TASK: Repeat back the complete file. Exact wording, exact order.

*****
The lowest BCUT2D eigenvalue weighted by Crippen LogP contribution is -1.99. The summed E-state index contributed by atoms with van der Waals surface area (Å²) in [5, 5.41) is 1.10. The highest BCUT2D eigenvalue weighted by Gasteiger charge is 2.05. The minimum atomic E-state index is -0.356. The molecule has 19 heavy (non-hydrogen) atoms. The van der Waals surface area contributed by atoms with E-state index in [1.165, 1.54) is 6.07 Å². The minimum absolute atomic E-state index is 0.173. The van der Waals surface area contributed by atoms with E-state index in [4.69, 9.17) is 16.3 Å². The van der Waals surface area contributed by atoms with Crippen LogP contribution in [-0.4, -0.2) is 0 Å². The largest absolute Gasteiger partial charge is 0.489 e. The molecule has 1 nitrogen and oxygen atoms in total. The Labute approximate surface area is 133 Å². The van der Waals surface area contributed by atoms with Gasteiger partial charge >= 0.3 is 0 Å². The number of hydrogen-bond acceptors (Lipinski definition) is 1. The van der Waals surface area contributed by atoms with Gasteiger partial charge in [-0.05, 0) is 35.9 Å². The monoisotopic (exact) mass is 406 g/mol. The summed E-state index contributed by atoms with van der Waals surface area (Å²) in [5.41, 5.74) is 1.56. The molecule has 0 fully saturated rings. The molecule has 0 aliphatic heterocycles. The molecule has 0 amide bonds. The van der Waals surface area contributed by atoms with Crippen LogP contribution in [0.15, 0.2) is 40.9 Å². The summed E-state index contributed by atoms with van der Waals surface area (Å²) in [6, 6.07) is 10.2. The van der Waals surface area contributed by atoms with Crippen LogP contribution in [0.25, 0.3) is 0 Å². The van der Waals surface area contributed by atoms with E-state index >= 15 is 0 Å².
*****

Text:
The lowest BCUT2D eigenvalue weighted by Crippen LogP contribution is -1.99. The summed E-state index contributed by atoms with van der Waals surface area (Å²) in [5, 5.41) is 1.10. The highest BCUT2D eigenvalue weighted by Gasteiger charge is 2.05. The minimum atomic E-state index is -0.356. The molecule has 19 heavy (non-hydrogen) atoms. The van der Waals surface area contributed by atoms with E-state index in [1.165, 1.54) is 6.07 Å². The minimum absolute atomic E-state index is 0.173. The van der Waals surface area contributed by atoms with E-state index in [4.69, 9.17) is 16.3 Å². The van der Waals surface area contributed by atoms with Crippen LogP contribution in [-0.4, -0.2) is 0 Å². The largest absolute Gasteiger partial charge is 0.489 e. The molecule has 1 nitrogen and oxygen atoms in total. The Labute approximate surface area is 133 Å². The van der Waals surface area contributed by atoms with Gasteiger partial charge >= 0.3 is 0 Å². The number of hydrogen-bond acceptors (Lipinski definition) is 1. The van der Waals surface area contributed by atoms with Gasteiger partial charge in [-0.05, 0) is 35.9 Å². The monoisotopic (exact) mass is 406 g/mol. The summed E-state index contributed by atoms with van der Waals surface area (Å²) in [5.41, 5.74) is 1.56. The molecule has 0 fully saturated rings. The molecule has 0 aliphatic heterocycles. The molecule has 0 amide bonds. The van der Waals surface area contributed by atoms with Crippen LogP contribution in [0.15, 0.2) is 40.9 Å². The summed E-state index contributed by atoms with van der Waals surface area (Å²) in [6, 6.07) is 10.2. The van der Waals surface area contributed by atoms with Crippen LogP contribution in [0.25, 0.3) is 0 Å². The van der Waals surface area contributed by atoms with E-state index >= 15 is 0 Å².